January 19, 2005
by Richard HolingerBasking in the dusty hole he dug for himself, Fitz relied on his rifle to protect himself from rattlesnakes and Mirabelle, though it was Mirabelle he gave more thought to. When she finally came out of the house he saw dinner steaming between her hands. Probably the coyote they caught last night sneaking between the outbuildings like a long-legged rat.
“Don’t come no closer, woman,” he wheezed, “Or I’ll kill you deader than that coyote.”
“Oh, give it a rest,” she said, but stopped nonetheless. “The ball game is on. You always watch the ball game.”
“Not this evening I don’t,” he cocked the Winchester. “Not even if you take it back.”
“What I said?”
“No, the god damned plate.”
“Get that plate out my psychological space.”
“You’re not a lazy, good-for-shit son of a bitch since you retired.”
“What are you doing in that hole?”
“Proving you right.”
“All you want to be in life is right.”
“All what matters is what you say is.”
“You get inside now.”
“I’m inside outside.”
“You’ll starve. Die of pneumonia. No. Hypothermia.”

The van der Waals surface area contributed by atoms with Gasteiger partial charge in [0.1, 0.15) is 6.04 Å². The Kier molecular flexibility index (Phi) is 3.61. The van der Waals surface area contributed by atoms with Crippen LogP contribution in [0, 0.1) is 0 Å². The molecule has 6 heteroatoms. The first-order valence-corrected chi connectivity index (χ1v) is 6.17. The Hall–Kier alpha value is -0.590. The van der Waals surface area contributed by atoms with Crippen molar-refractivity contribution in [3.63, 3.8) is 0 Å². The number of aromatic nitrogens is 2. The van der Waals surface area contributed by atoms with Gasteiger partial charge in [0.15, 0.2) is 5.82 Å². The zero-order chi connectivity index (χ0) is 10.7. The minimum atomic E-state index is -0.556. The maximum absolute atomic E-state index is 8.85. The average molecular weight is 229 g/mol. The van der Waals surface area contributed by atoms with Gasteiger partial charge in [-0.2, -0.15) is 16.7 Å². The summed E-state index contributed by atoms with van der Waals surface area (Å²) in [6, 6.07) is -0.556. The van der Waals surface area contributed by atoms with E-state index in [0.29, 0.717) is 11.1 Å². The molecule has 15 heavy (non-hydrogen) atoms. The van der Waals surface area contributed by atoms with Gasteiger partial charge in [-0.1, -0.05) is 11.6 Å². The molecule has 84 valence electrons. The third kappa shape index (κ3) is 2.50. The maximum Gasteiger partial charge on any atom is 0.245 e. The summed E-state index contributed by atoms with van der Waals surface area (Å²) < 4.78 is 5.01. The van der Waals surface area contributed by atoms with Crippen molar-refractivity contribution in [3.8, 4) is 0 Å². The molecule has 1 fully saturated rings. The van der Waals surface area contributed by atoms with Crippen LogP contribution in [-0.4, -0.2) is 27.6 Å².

“Better than living with a woman who’s never admitted to the other side of right. You live with perfect and see how you like it.”
He pulled the trigger and with the hammer released, his thumb slowly lowered it until it lightly kissed the firing pin.
“Leave it,” he said.
She set the tin plate on the dry ground. “Get to it before the ants.”
“Tell me what to do why don’t you.”
“I’m going to bed. Half of it’s yours.”
He watched her pull open the screen door, watched it bang behind her. He watched the ants. Then he crawled with them toward the offering.
Richard Holinger writes poetry, fiction and nonfiction in Geneva, Illinois, and occasionally gets published in magazines such as Boulevard, The Iowa Review and The Southern Review. You can read his weekly column published in The Geneva Sun, “View from Geneva,” online.